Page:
As President and Creative Director of Access Brand Communications, Matt Afflixio brings trademarked zest and enthusiasm for helping others to the world of PR and communications. In our interview with him, he details the highs and lows of 2020 and how his role developed into that of counselor and coach. He also shares what he anticipates will be the top PR trends of 2021 and explains how a successful agency is similar to a well-run neighborhood restaurant.
Matt’s bottom line? Battle-tested by the pandemic, we can have even more confidence in what we’re doing as counselors. Across the board, people know how to pivot fast and pivot smart. That flexibility was always in our DNA, but because we’ve been through hell and back, it is now a superpower.
Q: What made Access succeed despite all the challenges of 2020?
A: People are so busy, just getting things done. They’re not always taking the time to think and to build. At Access we do both things well. When I look at what makes a restaurant good it’s all about how you are treated from the moment you walk in the door. When you came in, did someone greet you to say hello? Did they sit you down? Did you get a menu? Did you get a glass of water? When you ordered the steak, did the steak come the way you wanted? Did they suggest something to you off the menu that you hadn’t even thought of? You will go back to that restaurant because you feel warm, cozy— like they know you. If you parallel that to what we do as business people and in our job of professional services, it is the same scenario. At Access, we really care about getting it done — and about helping you get to the next level. Our core competency is service, and impact. We’ve been able to deliver impact in key areas like earned media while deepening client bonds through the commitment to service that is in our DNA.
Q: What’s the biggest change the PR industry has faced during the pandemic?
A: We’re rewriting the rules of what it means to be an effective worker. With remote work, we’re seeing a more judgment-free society. We’ve given up the makeup, we’ve given up the hair, the clothing — there’s no judgment in this anymore. But work-life boundaries are still a problem. Days are stretched to the max with kids, pets, spouses/partners and client demands that are no longer on a traditional work week rhythm. People like the flexibility of working from home but still can’t figure out the boundaries regarding where work stops and personal time begins.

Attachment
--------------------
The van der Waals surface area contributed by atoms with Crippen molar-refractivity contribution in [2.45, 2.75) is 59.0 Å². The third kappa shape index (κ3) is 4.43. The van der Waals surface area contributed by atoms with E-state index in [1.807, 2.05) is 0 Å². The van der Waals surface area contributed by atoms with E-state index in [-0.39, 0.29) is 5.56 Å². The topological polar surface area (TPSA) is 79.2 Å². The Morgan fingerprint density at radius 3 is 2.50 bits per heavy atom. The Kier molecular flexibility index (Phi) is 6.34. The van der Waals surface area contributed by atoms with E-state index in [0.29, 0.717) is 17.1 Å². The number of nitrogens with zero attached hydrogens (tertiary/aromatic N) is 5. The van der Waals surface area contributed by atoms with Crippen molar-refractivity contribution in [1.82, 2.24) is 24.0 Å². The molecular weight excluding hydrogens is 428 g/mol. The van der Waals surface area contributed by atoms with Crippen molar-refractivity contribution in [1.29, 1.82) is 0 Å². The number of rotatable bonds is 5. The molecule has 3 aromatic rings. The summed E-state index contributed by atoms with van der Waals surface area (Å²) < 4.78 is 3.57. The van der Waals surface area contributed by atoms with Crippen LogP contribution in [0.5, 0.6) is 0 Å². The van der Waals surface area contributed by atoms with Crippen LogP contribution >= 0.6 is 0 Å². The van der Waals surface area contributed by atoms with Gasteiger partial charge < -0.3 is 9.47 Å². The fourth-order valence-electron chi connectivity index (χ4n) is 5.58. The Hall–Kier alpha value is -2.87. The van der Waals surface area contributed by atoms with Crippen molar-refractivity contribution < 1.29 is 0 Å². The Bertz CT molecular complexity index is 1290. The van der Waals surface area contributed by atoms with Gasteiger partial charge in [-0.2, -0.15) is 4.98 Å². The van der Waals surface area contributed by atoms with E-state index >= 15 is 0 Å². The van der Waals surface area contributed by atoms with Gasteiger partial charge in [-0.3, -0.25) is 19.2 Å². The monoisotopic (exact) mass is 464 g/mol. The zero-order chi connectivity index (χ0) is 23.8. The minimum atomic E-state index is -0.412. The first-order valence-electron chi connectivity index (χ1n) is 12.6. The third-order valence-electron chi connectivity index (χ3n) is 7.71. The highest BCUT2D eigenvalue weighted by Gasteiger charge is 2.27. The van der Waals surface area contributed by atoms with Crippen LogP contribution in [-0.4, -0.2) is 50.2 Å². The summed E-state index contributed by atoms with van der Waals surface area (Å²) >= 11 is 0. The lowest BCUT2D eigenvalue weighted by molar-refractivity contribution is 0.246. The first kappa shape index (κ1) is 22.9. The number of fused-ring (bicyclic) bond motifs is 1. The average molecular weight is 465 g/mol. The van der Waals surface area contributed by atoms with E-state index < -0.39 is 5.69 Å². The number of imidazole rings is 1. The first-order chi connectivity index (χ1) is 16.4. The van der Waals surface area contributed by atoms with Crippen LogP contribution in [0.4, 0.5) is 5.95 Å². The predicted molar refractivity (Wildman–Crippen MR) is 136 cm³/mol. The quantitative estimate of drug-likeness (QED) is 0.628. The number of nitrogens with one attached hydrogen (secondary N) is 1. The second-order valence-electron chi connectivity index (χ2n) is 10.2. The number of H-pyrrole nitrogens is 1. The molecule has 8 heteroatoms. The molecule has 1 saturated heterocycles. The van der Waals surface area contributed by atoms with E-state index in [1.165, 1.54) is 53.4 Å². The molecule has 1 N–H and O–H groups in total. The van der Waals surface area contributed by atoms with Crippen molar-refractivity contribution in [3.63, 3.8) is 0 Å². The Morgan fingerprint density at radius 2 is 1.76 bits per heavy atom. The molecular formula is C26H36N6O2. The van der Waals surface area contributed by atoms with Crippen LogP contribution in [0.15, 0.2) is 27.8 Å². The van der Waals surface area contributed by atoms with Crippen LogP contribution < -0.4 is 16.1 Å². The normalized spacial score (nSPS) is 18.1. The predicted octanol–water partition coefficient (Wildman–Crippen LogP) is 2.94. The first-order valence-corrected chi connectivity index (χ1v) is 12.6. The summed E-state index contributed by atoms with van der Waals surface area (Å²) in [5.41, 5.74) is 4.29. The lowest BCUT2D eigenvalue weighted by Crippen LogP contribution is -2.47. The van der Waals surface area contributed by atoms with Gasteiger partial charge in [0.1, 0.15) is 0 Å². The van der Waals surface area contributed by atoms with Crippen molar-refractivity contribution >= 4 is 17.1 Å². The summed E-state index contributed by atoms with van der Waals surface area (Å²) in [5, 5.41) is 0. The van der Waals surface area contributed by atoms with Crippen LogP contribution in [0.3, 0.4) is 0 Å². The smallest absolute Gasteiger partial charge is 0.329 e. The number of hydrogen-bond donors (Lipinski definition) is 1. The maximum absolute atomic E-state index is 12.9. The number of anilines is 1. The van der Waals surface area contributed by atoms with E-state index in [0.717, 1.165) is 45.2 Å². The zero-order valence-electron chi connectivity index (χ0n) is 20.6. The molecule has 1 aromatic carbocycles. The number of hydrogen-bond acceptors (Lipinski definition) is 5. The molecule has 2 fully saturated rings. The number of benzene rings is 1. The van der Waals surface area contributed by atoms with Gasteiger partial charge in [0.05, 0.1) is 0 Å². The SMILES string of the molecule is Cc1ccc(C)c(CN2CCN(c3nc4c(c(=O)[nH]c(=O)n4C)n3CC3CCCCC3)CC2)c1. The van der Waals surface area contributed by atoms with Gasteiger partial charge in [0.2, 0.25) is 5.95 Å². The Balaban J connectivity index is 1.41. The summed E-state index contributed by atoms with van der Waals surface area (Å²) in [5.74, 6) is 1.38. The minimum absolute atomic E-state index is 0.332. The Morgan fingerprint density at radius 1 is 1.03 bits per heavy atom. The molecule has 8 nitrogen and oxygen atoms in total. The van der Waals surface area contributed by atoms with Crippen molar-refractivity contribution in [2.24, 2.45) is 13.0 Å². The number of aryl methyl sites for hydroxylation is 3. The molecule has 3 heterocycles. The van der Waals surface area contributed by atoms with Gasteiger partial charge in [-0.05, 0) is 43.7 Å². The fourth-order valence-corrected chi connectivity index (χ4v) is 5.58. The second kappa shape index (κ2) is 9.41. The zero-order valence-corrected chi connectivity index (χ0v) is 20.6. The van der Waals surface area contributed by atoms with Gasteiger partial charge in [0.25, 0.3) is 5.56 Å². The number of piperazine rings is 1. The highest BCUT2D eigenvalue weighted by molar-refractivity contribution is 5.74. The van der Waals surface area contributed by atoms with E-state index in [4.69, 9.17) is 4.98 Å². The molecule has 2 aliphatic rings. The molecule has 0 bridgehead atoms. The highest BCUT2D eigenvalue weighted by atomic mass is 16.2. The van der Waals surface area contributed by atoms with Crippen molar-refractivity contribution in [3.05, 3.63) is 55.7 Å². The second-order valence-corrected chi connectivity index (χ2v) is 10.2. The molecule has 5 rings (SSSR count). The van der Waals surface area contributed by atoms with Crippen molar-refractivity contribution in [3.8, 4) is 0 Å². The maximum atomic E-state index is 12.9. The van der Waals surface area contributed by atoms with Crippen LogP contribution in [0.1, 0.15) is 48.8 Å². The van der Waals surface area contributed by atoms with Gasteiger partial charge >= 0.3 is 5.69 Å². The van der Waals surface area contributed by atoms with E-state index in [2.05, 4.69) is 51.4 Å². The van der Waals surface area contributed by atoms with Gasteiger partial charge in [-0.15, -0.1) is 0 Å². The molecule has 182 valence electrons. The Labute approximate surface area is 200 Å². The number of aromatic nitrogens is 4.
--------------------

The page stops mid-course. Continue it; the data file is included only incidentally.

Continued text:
Q: How are you able to set your own boundaries? Any advice?
A: You can say no and do it in such a way that people respect you. If you watch Oprah Winfrey, she’ll say, “I don’t say yes to anybody, because if I say yes to one, it opens up a whole floodgate.” So I’ve learned to say no politely when I just can’t do something, and people understand. It’s the same thing in our PR world: if we don’t have boundaries, this remote work is going to be tougher, we’ll be less productive and we’re going to be really bad counselors. So block your calendar and take a 30-minute walk, and work with your teams to prioritize who needs to be on a given client call. At Access, we offer wellness days and urge our staff to practice that kind of self care.
Q: Even after this pandemic, what do you see sticking around in terms of our working environment, boundaries, and what a work day looks like?
A: Once we start to get better about boundaries, the work-life balance benefit will still be strong. I interviewed every one of our employees and asked, what’s the one thing you love the most about remote working? The majority said work-life balance. You can walk the dog, get a workout in when you want to or home-school, for many of our working parents, and it doesn’t interfere. The days are longer but they’re more fulfilling. Yet there are regional differences. New Yorkers want to leave their house. The New York lifestyle is not about buying groceries for a week; you buy groceries for the day while you are out. Your apartment is there to crash and that’s it. They’ll go back to the regular schedule of programming, but they’re likely to telecommute more or go to work in the office three days a week, two days a week.
Q: How do you see all of that impacting the PR industry in general?
A: We’re going to be pivoting right, left and center. I think for us, we’re going to have to be more selective about in-person versus remote meetings. How we communicate has changed forever. The online video meetings we’ve all become accustomed to can work well and offer both flexibility and drive-time savings. Do we really need to hop a plane or drive an hour to the client for that meeting? You’re going to be choosing more wisely. And it works both ways – some mix of remote work is here to stay and clients are asking the same questions.
Q: What was your proudest moment at Access this year?
A: What I’m most proud of is the resilience of the team. I believe that there are three types of people in any community: the squawkers who just complain about everything, the gawkers who notice everything but don’t say anything, and then the rockers who are like, ‘everything’s great.’ The squawkers didn’t squawk as much, the gawkers talked more, and the rockers were more balanced. Everybody was taking care of everybody else. In some ways we became more connected. It was more of a nurturing thing, but with the resilience of, “we’re gonna get through this, we’re gonna do this.”